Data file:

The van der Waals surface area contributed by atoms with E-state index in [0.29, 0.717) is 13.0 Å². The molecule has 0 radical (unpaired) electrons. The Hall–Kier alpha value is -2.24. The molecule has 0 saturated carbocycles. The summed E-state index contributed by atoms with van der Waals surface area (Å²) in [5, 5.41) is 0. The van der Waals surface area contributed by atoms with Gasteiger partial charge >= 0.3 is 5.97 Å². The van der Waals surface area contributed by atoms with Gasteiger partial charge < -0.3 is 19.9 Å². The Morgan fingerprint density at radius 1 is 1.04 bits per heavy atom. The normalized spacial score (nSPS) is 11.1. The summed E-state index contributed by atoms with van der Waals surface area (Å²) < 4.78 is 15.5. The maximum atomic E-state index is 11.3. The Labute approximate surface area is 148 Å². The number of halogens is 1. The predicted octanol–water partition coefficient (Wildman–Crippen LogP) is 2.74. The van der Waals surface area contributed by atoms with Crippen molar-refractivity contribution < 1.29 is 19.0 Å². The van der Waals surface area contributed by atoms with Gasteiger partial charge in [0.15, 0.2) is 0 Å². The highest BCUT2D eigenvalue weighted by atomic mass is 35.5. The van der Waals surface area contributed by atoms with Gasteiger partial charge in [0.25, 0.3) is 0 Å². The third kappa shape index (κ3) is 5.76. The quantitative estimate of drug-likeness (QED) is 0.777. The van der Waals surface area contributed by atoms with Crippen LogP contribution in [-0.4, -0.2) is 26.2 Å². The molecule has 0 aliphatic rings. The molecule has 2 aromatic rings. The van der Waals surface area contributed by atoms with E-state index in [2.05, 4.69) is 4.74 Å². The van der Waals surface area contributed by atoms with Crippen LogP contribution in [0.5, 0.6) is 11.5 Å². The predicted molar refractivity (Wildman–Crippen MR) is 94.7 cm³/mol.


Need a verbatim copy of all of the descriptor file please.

The van der Waals surface area contributed by atoms with E-state index in [0.29, 0.717) is 13.0 Å². The molecule has 0 radical (unpaired) electrons. The Hall–Kier alpha value is -2.24. The molecule has 0 saturated carbocycles. The summed E-state index contributed by atoms with van der Waals surface area (Å²) in [5, 5.41) is 0. The van der Waals surface area contributed by atoms with Gasteiger partial charge >= 0.3 is 5.97 Å². The van der Waals surface area contributed by atoms with Gasteiger partial charge < -0.3 is 19.9 Å². The Morgan fingerprint density at radius 1 is 1.04 bits per heavy atom. The normalized spacial score (nSPS) is 11.1. The summed E-state index contributed by atoms with van der Waals surface area (Å²) < 4.78 is 15.5. The maximum atomic E-state index is 11.3. The Labute approximate surface area is 148 Å². The number of halogens is 1. The predicted octanol–water partition coefficient (Wildman–Crippen LogP) is 2.74. The van der Waals surface area contributed by atoms with Crippen molar-refractivity contribution < 1.29 is 19.0 Å². The van der Waals surface area contributed by atoms with Gasteiger partial charge in [0.15, 0.2) is 0 Å². The highest BCUT2D eigenvalue weighted by atomic mass is 35.5. The van der Waals surface area contributed by atoms with Gasteiger partial charge in [0.25, 0.3) is 0 Å². The third kappa shape index (κ3) is 5.76. The quantitative estimate of drug-likeness (QED) is 0.777. The van der Waals surface area contributed by atoms with Crippen LogP contribution in [-0.4, -0.2) is 26.2 Å². The molecule has 0 aliphatic rings. The molecule has 2 aromatic rings. The van der Waals surface area contributed by atoms with E-state index in [2.05, 4.69) is 4.74 Å². The van der Waals surface area contributed by atoms with Crippen LogP contribution in [0.5, 0.6) is 11.5 Å². The predicted molar refractivity (Wildman–Crippen MR) is 94.7 cm³/mol.